As a rule of thumb, don’t mix personal and business finances together. Instead, make sure you’ve opened up a business checking account prior to your first day operating and use it exclusively for its intended purpose—business. Why? Because mixing finances makes tracking business income and expenses very difficult and can even get you into legal trouble if you’re ever audited.


Establish and Maintain an Emergency Fund

Having an emergency fund in a business savings account is an important way to make sure you have cash available to fuel growth or pay bills during lower revenue periods or times you cannot operate due to an emergency. In turn, this helps you avoid taking on unnecessary debt and subsequently lowering your profits.

As a rule of thumb, put enough cash away to cover three to six months of operating expenses. This will protect your business in the event of an emergency and at least help you cover fixed expenses.


Make Cash Flow Management a Priority

When starting out as a small business owner, it’s likely you don’t have a lot of extra cash on hand. But by keeping a close eye on your cash flow as the year progresses, you can anticipate when you’ll require more funding and then make funding decisions as needed.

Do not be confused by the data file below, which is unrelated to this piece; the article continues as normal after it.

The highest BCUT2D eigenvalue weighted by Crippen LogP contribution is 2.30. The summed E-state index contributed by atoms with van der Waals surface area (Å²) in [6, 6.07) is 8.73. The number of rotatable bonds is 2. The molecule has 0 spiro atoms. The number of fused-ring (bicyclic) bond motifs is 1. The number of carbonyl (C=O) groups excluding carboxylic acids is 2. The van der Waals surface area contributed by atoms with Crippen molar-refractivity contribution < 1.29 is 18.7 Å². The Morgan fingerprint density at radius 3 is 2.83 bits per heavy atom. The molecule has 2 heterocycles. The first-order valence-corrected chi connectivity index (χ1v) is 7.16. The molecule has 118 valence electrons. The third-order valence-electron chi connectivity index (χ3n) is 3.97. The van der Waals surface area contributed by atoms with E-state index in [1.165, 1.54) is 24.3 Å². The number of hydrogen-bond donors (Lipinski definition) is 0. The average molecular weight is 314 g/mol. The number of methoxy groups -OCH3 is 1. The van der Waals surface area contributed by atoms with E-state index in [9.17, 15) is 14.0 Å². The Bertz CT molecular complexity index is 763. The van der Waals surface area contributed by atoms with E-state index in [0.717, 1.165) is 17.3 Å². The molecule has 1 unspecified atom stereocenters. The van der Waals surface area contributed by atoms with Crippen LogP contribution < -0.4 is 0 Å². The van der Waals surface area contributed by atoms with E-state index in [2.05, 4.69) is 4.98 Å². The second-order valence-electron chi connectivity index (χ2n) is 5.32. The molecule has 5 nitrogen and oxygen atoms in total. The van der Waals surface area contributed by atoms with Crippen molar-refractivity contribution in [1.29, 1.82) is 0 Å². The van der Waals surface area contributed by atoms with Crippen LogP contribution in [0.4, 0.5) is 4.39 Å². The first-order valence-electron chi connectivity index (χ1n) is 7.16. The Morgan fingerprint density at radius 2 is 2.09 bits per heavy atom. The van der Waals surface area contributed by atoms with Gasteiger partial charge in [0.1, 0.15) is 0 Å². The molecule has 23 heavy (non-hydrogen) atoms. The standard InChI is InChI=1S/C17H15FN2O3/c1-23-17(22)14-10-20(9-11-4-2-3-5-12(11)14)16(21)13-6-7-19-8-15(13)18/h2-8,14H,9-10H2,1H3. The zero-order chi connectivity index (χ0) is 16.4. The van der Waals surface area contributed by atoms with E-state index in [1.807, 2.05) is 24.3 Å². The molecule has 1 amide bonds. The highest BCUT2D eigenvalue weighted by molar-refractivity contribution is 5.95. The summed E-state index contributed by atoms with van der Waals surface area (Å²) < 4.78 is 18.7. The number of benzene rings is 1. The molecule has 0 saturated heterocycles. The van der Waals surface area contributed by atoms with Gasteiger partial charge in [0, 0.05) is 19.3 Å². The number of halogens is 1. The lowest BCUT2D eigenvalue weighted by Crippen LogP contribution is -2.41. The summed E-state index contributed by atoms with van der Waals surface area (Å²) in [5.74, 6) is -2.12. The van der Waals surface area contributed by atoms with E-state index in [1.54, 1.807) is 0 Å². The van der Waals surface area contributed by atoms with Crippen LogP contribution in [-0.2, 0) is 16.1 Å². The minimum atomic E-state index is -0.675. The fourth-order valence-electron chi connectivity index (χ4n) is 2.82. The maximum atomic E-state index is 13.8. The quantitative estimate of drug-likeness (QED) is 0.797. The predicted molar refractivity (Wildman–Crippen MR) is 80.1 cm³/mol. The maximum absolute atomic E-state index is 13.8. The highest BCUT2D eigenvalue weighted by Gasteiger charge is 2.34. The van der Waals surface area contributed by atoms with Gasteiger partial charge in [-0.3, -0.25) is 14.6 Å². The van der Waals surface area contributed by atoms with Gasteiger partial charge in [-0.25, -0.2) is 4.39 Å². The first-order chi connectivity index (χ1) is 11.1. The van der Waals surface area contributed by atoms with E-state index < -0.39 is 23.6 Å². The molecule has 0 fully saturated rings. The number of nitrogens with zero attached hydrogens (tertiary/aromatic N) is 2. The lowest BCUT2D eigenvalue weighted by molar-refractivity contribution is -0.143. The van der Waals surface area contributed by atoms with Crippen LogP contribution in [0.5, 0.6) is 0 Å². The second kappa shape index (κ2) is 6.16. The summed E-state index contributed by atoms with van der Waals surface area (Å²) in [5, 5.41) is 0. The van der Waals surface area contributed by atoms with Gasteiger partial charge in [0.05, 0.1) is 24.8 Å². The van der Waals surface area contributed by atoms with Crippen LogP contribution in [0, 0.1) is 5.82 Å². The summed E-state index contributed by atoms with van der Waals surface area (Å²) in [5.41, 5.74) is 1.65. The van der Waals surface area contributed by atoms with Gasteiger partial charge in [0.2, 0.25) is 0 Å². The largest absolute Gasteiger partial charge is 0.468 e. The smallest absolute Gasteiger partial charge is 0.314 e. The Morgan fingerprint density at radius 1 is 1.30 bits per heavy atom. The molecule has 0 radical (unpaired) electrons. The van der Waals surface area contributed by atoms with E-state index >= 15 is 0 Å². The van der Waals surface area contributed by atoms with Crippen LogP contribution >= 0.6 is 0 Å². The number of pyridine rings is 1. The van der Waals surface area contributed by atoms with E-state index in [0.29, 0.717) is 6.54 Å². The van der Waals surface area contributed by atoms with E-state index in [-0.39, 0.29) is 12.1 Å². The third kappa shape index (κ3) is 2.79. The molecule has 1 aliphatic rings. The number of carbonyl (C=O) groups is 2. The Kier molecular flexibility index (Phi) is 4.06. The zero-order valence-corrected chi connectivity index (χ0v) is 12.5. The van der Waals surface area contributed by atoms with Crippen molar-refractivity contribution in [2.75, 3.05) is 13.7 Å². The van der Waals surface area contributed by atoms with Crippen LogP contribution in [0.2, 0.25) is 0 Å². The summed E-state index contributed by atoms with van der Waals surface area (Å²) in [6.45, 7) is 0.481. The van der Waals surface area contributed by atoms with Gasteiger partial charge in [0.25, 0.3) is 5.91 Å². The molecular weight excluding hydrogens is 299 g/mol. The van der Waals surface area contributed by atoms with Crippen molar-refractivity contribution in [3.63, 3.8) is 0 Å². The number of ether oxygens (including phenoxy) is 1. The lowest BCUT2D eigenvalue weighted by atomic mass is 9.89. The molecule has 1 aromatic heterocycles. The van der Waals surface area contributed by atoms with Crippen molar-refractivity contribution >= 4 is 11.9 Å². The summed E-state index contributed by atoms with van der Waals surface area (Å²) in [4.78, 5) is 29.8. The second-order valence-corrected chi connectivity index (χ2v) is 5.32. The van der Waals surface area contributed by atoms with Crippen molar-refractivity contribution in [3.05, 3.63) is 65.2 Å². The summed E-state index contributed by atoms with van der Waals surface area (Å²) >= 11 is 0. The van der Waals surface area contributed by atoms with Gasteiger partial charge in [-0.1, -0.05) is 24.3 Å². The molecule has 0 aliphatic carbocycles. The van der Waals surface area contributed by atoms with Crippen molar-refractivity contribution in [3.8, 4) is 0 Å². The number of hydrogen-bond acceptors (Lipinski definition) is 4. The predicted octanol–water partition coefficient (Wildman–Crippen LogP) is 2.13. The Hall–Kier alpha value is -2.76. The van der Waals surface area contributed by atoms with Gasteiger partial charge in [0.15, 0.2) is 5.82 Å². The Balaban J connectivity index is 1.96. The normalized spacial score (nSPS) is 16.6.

Here are ways to stay on top of your cash flow:

  • Keep accurate income statements, balance sheets, and cash flow statements at all times.
  • Use accounting software to forecast your cash flow.
  • Invoice on time and follow up immediately when invoices are overdue.
  • Be prepared to take out a short-term loan or line of credit to cover seasonal fluctuations.

As you learn how to manage cash flow, you’ll also learn how to invest for growth and how to plan ahead for contingencies.


Keep Your Overhead Costs Low

Having a cash reserve gives your small business liquidity and provides you a valuable resource to draw upon during unforeseen challenges. 

With cash available, you’ll still be able to pay employees, suppliers, and vendors in the event you experience income loss. In this respect, it’s a good idea not to let your overhead costs surpass what your cash reserves can support. A standard rule of thumb for overhead is between 10-30% of your operating expenses.